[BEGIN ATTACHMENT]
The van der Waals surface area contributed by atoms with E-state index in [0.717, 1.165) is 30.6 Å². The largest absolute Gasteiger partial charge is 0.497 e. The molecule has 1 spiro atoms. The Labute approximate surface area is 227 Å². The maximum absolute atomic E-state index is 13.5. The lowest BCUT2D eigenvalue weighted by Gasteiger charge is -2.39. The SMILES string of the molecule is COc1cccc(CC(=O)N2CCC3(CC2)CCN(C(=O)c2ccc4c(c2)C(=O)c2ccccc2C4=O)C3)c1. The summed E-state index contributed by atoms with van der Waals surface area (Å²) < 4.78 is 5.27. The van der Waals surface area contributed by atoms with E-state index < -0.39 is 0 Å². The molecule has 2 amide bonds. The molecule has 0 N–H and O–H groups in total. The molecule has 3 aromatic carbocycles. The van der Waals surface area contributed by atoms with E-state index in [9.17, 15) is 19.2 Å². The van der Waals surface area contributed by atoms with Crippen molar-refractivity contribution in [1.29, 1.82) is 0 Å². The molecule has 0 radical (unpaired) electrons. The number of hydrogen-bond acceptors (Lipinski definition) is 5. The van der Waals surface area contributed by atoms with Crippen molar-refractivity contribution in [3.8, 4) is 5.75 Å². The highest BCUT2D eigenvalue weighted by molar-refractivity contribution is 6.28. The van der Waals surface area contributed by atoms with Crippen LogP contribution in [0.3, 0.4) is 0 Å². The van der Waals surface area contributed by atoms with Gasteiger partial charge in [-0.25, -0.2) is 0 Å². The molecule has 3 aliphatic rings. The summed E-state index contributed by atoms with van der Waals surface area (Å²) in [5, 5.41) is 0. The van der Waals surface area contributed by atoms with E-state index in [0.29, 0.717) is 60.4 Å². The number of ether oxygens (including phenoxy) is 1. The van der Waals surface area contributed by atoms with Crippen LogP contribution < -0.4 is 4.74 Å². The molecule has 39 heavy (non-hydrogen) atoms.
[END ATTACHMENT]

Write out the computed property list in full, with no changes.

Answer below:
The van der Waals surface area contributed by atoms with E-state index in [0.717, 1.165) is 30.6 Å². The largest absolute Gasteiger partial charge is 0.497 e. The molecule has 1 spiro atoms. The Labute approximate surface area is 227 Å². The maximum absolute atomic E-state index is 13.5. The lowest BCUT2D eigenvalue weighted by Gasteiger charge is -2.39. The SMILES string of the molecule is COc1cccc(CC(=O)N2CCC3(CC2)CCN(C(=O)c2ccc4c(c2)C(=O)c2ccccc2C4=O)C3)c1. The summed E-state index contributed by atoms with van der Waals surface area (Å²) < 4.78 is 5.27. The van der Waals surface area contributed by atoms with E-state index < -0.39 is 0 Å². The molecule has 2 amide bonds. The molecule has 0 N–H and O–H groups in total. The molecule has 3 aromatic carbocycles. The van der Waals surface area contributed by atoms with E-state index in [9.17, 15) is 19.2 Å². The van der Waals surface area contributed by atoms with Crippen molar-refractivity contribution in [1.29, 1.82) is 0 Å². The molecule has 0 radical (unpaired) electrons. The number of hydrogen-bond acceptors (Lipinski definition) is 5. The van der Waals surface area contributed by atoms with Crippen molar-refractivity contribution in [3.8, 4) is 5.75 Å². The highest BCUT2D eigenvalue weighted by molar-refractivity contribution is 6.28. The van der Waals surface area contributed by atoms with Crippen LogP contribution in [0.3, 0.4) is 0 Å². The van der Waals surface area contributed by atoms with Gasteiger partial charge in [-0.25, -0.2) is 0 Å². The molecule has 3 aliphatic rings. The summed E-state index contributed by atoms with van der Waals surface area (Å²) in [5, 5.41) is 0. The van der Waals surface area contributed by atoms with E-state index in [0.29, 0.717) is 60.4 Å². The number of ether oxygens (including phenoxy) is 1. The van der Waals surface area contributed by atoms with Crippen LogP contribution < -0.4 is 4.74 Å². The molecule has 39 heavy (non-hydrogen) atoms.